Woody Allen’s latest film, Café Society stars Jesse Eisenberg as Bobby Dorfman, a Bronx native trying out Hollywood for the first time under the wing of his uncle, prominent film executive Phil Stern (Steve Carell). Bobby begins working for his uncle and meets members of the 1930s Hollywood elite. Along the way he falls in love with the cool and refreshing Vonnie (Kristen Stewart), his uncle’s secretary. Vonnie appears to reject the glitz and glamour of Hollywood, but when we learn she is having an affair with Bobby’s uncle, it becomes apparent that she wants to be a part of “Café Society” just as much as anyone else. Their complicated romance has a lasting effect on Bobby, and shapes the rest of his journey throughout the film.
The film, the first of Allen’s to be shot on digital cameras, opened the Cannes Film Festival this summer. It was lauded for its crisp, classic visuals and snappy writing, but I wouldn’t say it was one of Woody Allen’s best works. As usual, Allen has employed a star studded cast, this time including Stewart, Carell and Blake Lively. Stewart’s role as a 1930s “hipster” was fitting with her characteristically emotionless persona. However, I feel that her portrayal of the character brought me out of the 1930s and right back to present day. The same could be said of Steve Carell’s performance. I understand the The Office star is transitioning into dramatic roles, but his performance kept me waiting for a punchline that never arrived.
Jesse Eisenberg performed well as the young, naïve Bobby Dorfman trying to navigate through an unfamiliar city. Together, he and Kristen Stewart were naturals on screen and complimented each other’s performances. As Bobby, Eisenberg is portrayed as a bit of a dreamer, and definitely more confident than many of his nerdier roles. Though his confidence in romantic encounters could be taken as a bit pushy and at times made him insufferable, that was no fault of the actor.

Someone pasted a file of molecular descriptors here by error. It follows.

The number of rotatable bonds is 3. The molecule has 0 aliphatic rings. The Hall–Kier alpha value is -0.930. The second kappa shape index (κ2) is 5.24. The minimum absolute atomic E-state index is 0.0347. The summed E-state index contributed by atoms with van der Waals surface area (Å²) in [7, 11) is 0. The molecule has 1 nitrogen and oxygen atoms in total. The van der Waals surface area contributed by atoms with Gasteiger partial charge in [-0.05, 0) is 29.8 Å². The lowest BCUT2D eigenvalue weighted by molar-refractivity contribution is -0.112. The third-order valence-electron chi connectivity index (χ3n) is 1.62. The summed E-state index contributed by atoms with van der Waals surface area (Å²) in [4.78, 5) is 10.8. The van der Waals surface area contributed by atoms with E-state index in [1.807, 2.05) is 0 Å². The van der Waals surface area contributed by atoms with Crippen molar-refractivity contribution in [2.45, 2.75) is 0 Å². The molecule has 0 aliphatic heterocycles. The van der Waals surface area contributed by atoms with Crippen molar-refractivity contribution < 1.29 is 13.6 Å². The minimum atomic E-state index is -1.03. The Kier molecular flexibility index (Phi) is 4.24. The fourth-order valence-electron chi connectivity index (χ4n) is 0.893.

The writing in this film, much like every other aspect of it, was exactly what you would expect from a film glorifying 1930s Hollywood. Characters were either dreamy and detached, or booming and larger than life. If the scenery wasn’t a dead giveaway, I truly understood what kind of movie this was when Bobby proposed running back to New York with Vonnie to get married and said: “I can’t promise we’d be rich, but we’d have each other.” Ah, yes. They would escape to Greenwich to live among the painters and the poets.
Though Café Society relies heavily on nostalgia to tell a concise and predictable romantic story, it was still fun to watch — or I should say — it was still pleasing to the eyes. Every scene of Café Society was vivid, bathed in dramatic color and lighting. The costumes were fitting for each character, and despite the performances of some of the cast, the environment makes the film immersive and helps viewers connect to the story. Everything, all the way down to the actors (though extremely lacking in diversity), was aesthetically pleasing.
Eisenberg, Stewart and Carell certainly make for a big-name cast, but in true Woody Allen fashion, people of color were not well represented at all. I understand that this film is based in the 1930s, but with jazz and name-dropping being such a huge part of this film, I would have expected some performers of color to at least be mentioned. Instead, I spotted at least one black clubgoer, and an African-American maid. The reality is, Café Society tells the story of white Hollywood, which might alienate some members of the audience. I respect that Woody Allen doesn’t fall into tokenism and put actors of color into a film just to stop people like me from writing about it. However, what I would respect even more was if he portrayed the world realistically, showing the true diversity of LA and New York in the 1930s.
Café Society is a film that looks at 1930s Hollywood and represents 1930s Hollywood in itself. The film is mostly glitz and glamour, and while the visuals did keep me captivated, under the hood it is a lukewarm romantic film.
Lolia Briggs is a sophomore in the College of Arts and Sciences. She can be reached at [email protected]